Healthy Eating Guide: Reading Labels
Many fruits, vegetables, and grains are low in fat and have little or no cholesterol. Many contain lots of good vitamins. Yet it is important to develop the habit of reading labels, and participating in your own good health measures.
Also, focus on the type of oil your food is prepared with. The American Heart Association recommends that you focus on foods that are high in complex carbs and fiber.
Below are some ideas for making healthy food choices:
– Coconut is high in saturated fat, while olives are high in monounsaturated fats and calories. You should use these items sparingly to avoid getting too many calories from fat.
– When vegetable grains are cooked, saturated fat or cholesterol is often added. For example, egg yolks may be added to bread or even pasta.
– Watch out for canned or processed vegetables, as they may also contain added sodium. With some people, too much sodium (salt) may lead to high blood pressure. There are some food companies that are actually canning vegetables with less salt. Keep an eye peeled for these in the market, or choose fresh and even frozen vegetables.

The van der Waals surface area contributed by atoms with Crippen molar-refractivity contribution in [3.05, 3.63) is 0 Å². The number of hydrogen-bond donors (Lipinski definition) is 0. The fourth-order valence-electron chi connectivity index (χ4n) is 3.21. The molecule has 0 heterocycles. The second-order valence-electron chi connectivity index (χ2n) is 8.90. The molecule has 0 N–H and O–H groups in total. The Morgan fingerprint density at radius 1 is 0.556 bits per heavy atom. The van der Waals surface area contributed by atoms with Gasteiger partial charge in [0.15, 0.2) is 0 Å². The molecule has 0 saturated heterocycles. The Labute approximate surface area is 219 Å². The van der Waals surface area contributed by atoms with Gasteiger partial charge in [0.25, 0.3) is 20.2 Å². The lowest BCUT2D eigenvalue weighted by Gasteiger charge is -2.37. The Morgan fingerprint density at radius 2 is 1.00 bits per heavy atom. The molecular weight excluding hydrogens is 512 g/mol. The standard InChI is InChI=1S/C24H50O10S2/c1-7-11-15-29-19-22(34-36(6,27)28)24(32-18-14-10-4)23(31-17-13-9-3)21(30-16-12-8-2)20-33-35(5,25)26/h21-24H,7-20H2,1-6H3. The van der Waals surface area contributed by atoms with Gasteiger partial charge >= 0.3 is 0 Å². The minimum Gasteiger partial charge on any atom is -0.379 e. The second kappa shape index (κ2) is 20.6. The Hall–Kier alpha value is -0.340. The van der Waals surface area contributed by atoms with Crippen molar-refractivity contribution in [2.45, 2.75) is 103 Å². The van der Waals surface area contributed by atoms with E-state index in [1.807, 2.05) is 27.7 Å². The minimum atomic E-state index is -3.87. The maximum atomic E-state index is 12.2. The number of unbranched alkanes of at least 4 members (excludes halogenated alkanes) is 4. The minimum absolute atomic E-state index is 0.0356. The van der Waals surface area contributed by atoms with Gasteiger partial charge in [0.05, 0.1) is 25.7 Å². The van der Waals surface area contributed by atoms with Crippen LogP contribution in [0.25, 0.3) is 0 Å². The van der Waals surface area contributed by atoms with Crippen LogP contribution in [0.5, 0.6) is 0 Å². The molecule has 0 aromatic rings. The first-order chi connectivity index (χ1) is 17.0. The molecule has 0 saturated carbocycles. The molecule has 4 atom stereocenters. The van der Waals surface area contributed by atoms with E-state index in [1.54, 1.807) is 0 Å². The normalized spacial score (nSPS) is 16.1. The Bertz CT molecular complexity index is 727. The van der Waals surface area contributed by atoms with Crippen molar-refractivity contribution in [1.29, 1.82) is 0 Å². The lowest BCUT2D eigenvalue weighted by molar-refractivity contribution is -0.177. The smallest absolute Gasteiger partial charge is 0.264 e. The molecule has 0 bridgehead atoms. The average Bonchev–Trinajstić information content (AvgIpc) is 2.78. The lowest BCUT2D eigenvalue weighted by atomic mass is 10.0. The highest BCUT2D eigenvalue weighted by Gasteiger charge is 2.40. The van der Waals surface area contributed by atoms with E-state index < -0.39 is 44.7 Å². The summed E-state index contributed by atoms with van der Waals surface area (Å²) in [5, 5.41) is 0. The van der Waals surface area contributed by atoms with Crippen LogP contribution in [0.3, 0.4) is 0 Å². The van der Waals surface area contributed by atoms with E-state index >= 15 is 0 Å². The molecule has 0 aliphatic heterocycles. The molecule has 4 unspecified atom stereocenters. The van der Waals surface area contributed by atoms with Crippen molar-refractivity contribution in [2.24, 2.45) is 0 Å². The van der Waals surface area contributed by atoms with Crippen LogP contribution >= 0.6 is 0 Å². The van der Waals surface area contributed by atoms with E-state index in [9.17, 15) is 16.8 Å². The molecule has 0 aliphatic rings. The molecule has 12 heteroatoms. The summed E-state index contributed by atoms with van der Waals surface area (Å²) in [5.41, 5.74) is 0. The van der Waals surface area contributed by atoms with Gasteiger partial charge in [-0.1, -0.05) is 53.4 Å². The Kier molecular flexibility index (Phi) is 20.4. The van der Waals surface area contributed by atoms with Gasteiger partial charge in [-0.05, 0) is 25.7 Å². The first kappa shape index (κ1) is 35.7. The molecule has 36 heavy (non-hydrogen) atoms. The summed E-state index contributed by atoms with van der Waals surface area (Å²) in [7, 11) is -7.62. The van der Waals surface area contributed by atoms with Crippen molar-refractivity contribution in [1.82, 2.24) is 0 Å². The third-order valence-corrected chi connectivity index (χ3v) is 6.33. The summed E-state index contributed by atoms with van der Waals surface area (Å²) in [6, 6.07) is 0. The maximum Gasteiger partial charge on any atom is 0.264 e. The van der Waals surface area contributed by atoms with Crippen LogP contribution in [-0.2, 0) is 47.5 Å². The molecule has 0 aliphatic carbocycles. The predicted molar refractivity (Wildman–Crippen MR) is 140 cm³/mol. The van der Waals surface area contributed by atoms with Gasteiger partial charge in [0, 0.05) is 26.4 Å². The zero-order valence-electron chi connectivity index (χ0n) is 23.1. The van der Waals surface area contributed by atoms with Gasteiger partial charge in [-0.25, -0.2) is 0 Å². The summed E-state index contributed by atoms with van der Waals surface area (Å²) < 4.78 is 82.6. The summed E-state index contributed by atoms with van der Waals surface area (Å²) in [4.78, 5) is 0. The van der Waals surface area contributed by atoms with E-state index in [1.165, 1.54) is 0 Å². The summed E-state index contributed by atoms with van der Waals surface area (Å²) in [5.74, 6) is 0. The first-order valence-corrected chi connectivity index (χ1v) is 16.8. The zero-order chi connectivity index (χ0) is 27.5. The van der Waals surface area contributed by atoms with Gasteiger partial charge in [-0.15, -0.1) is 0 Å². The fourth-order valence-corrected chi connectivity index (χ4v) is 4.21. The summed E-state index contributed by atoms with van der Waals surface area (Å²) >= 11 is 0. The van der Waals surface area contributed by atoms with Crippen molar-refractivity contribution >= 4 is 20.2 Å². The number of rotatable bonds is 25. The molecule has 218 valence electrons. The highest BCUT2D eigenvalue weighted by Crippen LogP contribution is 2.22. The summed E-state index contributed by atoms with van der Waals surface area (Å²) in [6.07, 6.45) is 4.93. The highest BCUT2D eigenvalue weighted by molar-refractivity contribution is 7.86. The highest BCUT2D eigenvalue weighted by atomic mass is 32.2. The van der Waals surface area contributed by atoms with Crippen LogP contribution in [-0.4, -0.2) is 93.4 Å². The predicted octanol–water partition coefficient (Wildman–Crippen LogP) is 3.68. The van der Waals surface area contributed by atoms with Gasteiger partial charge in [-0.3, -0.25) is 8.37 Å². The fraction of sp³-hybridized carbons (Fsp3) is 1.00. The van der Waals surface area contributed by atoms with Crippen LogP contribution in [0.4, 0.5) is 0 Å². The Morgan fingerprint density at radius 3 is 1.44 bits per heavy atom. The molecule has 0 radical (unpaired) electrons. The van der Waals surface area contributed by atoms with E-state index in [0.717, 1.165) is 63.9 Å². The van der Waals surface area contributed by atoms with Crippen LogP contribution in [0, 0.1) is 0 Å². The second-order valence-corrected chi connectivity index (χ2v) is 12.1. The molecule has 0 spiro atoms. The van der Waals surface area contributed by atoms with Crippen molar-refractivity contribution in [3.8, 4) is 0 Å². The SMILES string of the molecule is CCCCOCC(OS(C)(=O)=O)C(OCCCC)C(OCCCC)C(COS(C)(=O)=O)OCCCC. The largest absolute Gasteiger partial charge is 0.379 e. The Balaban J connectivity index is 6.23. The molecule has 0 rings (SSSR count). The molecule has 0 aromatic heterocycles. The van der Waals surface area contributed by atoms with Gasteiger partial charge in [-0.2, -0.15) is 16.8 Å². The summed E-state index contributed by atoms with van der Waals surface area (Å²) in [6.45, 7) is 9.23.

– Nuts and seeds are a good food source – just be sure to use wisely (don’t eat too many). Meaning, eat nuts with monounsaturated fats when possible – i.e., almonds, peanuts, hazelnuts, pecans, cashews.
Try to stick more to foods with polyunsaturated or monounsaturated fats, and you’ll do well.
Also, any food containing a lot of fiber is good. Foods like rice (I like brown rice!), oatmeal, barley, oatmeal bran, peas, and even apple pulp (think applesauce, e.g.).
Be Alert For Trans fats
Another thing to help you is being a “detective” in the grocery store. Make it your mission. You can do the following:
- If eating out, ask your waiter or waitress what sort of oil the food is going to be prepared in. If the answer is partially hydrogenated oil, leave the restaurant or request your food be prepared with olive oil
- Try not to eat fast food, period.
- In selecting margarine, stick to the “soft tub” version, & check the label (you want 0 grams of trans fat ).
- In the grocery, read all labels and be on the lookout for “partially hydrogenated oil” in the ingredients. Even when the label claims “0 grams trans fat” if the label lists partially hydrogenated oil, this is suspect !